Environment Preservation

Locating hazardous waste

For too long, we’ve used oceans, lakes and waterways as dumping sites.
In the last century, this dumping has taken place on an industrial scale across much of the world, with disastrous consequences for the environment and water quality.

Some of this ocean waste is visible on the seabed, while much is hidden in the bottom sediment of the ocean floor.
A discarded leaking barrel sits 3,000 feet deep on the ocean floor near Santa Catalina Island. Credit: David Valentine / ROV Jason
A discarded leaking barrel sits 3,000 feet deep on the ocean floor near Santa Catalina Island. Credit: David Valentine / ROV Jason
Dozens of bombs dating back to World War II were found on the Galapagos Islands.
Fishermen have found a dozen bombs believed to be from World War II buried on the Galapagos Islands. The bombs were found on Bartolome Island, near Baltra Island where the United States set up a military base during World War II. Credit: Reuters

Finding weapons of war

In addition to trash, the wars of the last few centuries have resulted in millions of dumped mines, ammunition, mustard gas and other chemical weapons being tossed into the seas for final storage. This poses a significant risk to both animal life and civilian underwater activities.

Governmental agencies and industries are under pressure to clean their marine environment to achieve the UN’s global sustainable development goals.

Non-invasive mapping of the seabed

RWMT's system for mapping the bottom sediment layer is capable of locating dumped waste and weapons of war that otherwise would be difficult or impossible to detect.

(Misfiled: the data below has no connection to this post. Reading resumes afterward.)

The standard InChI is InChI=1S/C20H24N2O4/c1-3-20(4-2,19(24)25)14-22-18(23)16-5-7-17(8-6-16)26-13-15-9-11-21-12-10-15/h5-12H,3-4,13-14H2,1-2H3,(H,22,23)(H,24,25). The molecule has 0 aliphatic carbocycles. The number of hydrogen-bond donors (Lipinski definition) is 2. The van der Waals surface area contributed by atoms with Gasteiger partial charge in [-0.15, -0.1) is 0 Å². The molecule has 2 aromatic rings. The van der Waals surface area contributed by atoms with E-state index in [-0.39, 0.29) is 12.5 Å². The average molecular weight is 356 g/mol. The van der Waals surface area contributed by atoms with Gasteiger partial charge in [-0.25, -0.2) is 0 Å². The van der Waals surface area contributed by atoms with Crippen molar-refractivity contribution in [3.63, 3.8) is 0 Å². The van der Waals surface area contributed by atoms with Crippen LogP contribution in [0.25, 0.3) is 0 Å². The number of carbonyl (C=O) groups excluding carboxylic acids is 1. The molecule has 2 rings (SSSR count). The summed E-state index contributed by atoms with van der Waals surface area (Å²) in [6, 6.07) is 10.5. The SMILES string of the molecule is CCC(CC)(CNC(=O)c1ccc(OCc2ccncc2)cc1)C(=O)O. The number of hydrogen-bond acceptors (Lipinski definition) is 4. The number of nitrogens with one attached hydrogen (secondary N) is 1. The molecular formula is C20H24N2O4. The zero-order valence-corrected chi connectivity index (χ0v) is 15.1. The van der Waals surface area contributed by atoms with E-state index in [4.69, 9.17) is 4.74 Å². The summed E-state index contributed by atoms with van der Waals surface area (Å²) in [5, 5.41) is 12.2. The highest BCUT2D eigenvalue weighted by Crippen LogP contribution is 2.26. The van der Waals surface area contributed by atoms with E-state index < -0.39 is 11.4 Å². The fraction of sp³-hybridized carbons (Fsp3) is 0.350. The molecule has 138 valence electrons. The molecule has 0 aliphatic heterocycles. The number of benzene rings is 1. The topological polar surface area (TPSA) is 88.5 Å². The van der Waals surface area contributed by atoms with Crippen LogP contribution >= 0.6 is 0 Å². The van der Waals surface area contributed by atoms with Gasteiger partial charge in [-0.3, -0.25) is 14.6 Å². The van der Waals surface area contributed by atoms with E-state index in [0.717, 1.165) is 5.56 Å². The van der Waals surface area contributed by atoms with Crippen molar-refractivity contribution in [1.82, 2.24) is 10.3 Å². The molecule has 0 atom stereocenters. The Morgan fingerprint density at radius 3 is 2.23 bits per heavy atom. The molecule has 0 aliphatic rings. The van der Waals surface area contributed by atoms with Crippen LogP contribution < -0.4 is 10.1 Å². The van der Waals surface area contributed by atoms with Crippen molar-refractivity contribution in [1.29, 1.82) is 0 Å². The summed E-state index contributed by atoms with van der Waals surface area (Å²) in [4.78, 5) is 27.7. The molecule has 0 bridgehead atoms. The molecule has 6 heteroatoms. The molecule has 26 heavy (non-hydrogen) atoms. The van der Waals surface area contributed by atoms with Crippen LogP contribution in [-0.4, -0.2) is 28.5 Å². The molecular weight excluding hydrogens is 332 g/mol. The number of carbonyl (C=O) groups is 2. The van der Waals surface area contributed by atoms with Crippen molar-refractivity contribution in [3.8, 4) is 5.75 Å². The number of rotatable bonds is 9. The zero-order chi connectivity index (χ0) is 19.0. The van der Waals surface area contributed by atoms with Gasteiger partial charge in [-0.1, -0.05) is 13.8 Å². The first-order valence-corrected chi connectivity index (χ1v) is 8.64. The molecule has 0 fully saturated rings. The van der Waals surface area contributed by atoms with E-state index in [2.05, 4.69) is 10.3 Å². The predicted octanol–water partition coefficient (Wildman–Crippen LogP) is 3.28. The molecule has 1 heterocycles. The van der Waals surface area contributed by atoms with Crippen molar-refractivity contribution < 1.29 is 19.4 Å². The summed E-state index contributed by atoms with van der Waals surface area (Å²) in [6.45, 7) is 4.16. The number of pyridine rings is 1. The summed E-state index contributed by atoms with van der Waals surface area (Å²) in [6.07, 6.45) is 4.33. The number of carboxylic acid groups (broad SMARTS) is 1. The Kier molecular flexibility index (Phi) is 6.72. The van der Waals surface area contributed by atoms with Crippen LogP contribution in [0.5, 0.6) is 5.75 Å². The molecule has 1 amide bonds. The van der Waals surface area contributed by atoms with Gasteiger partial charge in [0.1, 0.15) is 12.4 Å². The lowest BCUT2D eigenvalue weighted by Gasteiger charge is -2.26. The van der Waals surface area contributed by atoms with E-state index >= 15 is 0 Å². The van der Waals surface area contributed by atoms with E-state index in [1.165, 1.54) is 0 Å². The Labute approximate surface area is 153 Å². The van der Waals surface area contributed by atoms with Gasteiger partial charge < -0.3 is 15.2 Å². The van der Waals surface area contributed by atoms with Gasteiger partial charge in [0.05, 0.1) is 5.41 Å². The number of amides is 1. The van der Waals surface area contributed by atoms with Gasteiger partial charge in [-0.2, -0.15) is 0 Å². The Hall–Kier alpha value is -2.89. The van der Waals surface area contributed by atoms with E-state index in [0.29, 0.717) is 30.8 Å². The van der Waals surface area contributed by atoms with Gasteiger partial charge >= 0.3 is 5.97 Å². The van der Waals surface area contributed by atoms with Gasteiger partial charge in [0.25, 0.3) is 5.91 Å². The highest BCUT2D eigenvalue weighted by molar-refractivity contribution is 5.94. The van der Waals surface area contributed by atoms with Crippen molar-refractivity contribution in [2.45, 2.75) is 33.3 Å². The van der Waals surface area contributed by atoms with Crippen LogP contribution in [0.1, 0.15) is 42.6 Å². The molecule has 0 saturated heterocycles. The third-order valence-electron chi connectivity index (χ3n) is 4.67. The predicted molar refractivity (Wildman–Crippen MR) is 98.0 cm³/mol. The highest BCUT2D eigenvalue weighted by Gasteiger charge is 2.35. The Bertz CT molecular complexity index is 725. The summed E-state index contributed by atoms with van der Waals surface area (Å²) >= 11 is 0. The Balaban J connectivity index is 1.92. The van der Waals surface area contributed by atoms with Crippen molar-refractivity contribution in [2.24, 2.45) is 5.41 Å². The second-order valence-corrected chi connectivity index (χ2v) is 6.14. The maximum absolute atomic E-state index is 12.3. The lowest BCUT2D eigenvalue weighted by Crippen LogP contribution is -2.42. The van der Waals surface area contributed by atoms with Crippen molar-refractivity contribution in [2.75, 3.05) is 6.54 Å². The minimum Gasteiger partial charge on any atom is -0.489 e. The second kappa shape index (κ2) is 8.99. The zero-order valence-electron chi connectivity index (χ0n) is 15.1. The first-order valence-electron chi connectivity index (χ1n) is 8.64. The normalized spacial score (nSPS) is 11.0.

The technique is based on using ultrasound, which generates high resolution images through vertical echoes. This makes it both environmentally friendly and non-invasive, meaning that it does not harm or impact the marine environment and its animal and plant life. 
RWMT's sub-bottom scanning system

Services offered

Non-invasive scanning
of the seafloor and bottom sediment in sensitive environments
Documenting changes
in coral reefs or marine habitats over time
of collected raw data
of objects detected
of detected objects

Collaboration for the conservation of marine echosystems in the Galápagos 

RWMT has signed a 5-year collaboration agreement with the goal of protecting the Galápagos Islands’ natural resources and the sharing of scientific results. The collaborations are with the Galapagos National Park Directorate (GNPD), the principal provincial authority for environmental management, and the Charles Darwin Foundation, an international non-profit organization dedicated to scientific research.
Turtle swimming

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